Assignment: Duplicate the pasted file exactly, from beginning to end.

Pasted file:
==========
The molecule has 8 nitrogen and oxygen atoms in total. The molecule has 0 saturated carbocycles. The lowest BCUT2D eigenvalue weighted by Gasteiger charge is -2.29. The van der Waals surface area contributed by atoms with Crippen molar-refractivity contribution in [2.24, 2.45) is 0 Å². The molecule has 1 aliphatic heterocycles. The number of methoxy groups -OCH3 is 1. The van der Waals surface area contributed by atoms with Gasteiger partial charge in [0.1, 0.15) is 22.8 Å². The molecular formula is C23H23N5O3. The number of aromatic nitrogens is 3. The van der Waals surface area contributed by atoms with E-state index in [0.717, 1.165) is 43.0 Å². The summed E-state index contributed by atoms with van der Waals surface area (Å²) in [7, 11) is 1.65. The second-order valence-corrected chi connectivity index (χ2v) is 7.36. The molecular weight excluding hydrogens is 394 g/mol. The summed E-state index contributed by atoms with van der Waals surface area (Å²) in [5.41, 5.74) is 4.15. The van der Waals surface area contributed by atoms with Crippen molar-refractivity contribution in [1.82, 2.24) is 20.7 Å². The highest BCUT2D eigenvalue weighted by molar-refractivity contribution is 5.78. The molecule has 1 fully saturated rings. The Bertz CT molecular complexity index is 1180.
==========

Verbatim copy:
The molecule has 8 nitrogen and oxygen atoms in total. The molecule has 0 saturated carbocycles. The lowest BCUT2D eigenvalue weighted by Gasteiger charge is -2.29. The van der Waals surface area contributed by atoms with Crippen molar-refractivity contribution in [2.24, 2.45) is 0 Å². The molecule has 1 aliphatic heterocycles. The number of methoxy groups -OCH3 is 1. The van der Waals surface area contributed by atoms with Gasteiger partial charge in [0.1, 0.15) is 22.8 Å². The molecular formula is C23H23N5O3. The number of aromatic nitrogens is 3. The van der Waals surface area contributed by atoms with E-state index in [0.717, 1.165) is 43.0 Å². The summed E-state index contributed by atoms with van der Waals surface area (Å²) in [7, 11) is 1.65. The second-order valence-corrected chi connectivity index (χ2v) is 7.36. The molecular weight excluding hydrogens is 394 g/mol. The summed E-state index contributed by atoms with van der Waals surface area (Å²) in [5.41, 5.74) is 4.15. The van der Waals surface area contributed by atoms with Crippen molar-refractivity contribution in [1.82, 2.24) is 20.7 Å². The highest BCUT2D eigenvalue weighted by molar-refractivity contribution is 5.78. The molecule has 1 fully saturated rings. The Bertz CT molecular complexity index is 1180.